NYT: Rosenstein Proposed Recording Trump, Using 25th Amendment To Oust Him Last Year

Mark Reinstein/Corbis Historical

Deputy Attorney General Rod Rosenstein last year suggested secretly recording President Donald Trump and using the 25th Amendment to forcibly remove him from office, the New York Times reported Friday afternoon.

The Washington Post and ABC News confirmed the report shortly after, hanging theirs heavily on contemporaneous memos written by then-acting FBI director Andrew McCabe.

The extraordinary stories describe an unprecedented consideration of the invocation of the 25th Amendment, may further jeopardize Rosenstein’s position within the administration, and paint him in a deeply unflattering light even as they further call into question Trump’s fitness for office.

Per the reports, Rosenstein’s suggestions came in the chaotic aftermath of Trump’s May 2017 move to abruptly fire James Comey as FBI director. Rosenstein spoke to other Justice Department and FBI officials about his concerns, some of which were memorialized in McCabe’s memos, sources told the news outlets.

Efforts to declare the president incapable of holding office would have required recruiting members of Trump’s own cabinet to the cause. Rosenstein told McCabe that he believed he could persuade Attorney General Jeff Sessions and John Kelly to join this effort, the Times reported.

The Times’ sources appeared to be critical of Rosenstein’s performance in his role:

In the end, the idea went nowhere, the officials said. But they called Mr. Rosenstein’s comments an example of how erratically he was behaving while he was taking part in the interviews for a replacement F.B.I. director, considering the appointment of a special counsel and otherwise running the day-to-day operations of the more than 100,000 people at the Justice Department.

In a statement to the newspaper, Rosenstein called the story “inaccurate and factually incorrect.”

“I will not further comment on a story based on anonymous sources who are obviously biased against the department and are advancing their own personal agenda,” he said. “But let me be clear about this: Based on my personal dealings with the president, there is no basis to invoke the 25th Amendment.”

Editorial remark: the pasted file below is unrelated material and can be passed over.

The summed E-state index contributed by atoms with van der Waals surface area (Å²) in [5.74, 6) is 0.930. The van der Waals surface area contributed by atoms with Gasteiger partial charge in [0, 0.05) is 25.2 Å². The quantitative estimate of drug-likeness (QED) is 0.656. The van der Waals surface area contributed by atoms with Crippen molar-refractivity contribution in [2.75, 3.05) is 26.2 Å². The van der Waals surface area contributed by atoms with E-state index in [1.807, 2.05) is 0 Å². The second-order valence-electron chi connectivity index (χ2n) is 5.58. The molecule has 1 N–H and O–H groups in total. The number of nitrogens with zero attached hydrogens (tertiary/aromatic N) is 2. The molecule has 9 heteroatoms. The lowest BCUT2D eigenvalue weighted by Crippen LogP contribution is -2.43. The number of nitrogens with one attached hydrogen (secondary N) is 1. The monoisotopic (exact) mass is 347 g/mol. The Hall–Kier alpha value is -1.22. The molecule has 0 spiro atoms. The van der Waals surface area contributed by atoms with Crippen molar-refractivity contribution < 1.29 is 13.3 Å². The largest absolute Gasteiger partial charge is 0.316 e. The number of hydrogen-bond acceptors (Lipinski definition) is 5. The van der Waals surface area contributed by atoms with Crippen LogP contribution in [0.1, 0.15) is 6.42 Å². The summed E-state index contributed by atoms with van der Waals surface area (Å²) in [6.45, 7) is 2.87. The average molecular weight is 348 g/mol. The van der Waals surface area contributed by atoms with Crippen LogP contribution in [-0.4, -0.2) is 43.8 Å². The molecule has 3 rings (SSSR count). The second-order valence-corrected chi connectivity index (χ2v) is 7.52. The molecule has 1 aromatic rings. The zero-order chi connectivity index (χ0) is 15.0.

Sources who spoke to the Post and ABC said that Rosenstein never actually intended to record the president, and was just making a sarcastic comment. Per the Post, after McCabe described pushing for the Justice Department to open a probe into the president, Rosenstein reportedly cracked, “What do you want to do, Andy, wire the president?”

McCabe’s attorney, Michael R. Bromwich, released a statement saying his client did not leak the memos he made while at the FBI.

“Andrew McCabe drafted memos to memorialize significant discussions he had with high level officials and preserved them so he would have an accurate, contemporaneous record of those discussions,” the statement read. “When he was interviewed by the Special Counsel more than a year ago, he gave all of his memos — classified and unclassified — to the Special Counsel’s office. A set of those memos remained at the FBI at the time of his departure in late January 2018. He has no knowledge of how any member of the media obtained those memos.”

The bombshell stories are the latest example of the rocky relationship between Trump and the senior officials who run the Justice Department and FBI.

Rosenstein assumed oversight of the federal investigation into Russia’s election interference last year, after Sessions recused himself due to his own contacts with Russian officials during the campaign. Shortly after, he appointed Robert Mueller as the special counsel tasked with probing all matters related to Russian interference and possible coordination with the Trump campaign.

Trump has publicly lashed out at both Rosenstein and Sessions ever since, blaming them for fueling what he called a “witch hunt” bent on undermining his administration.

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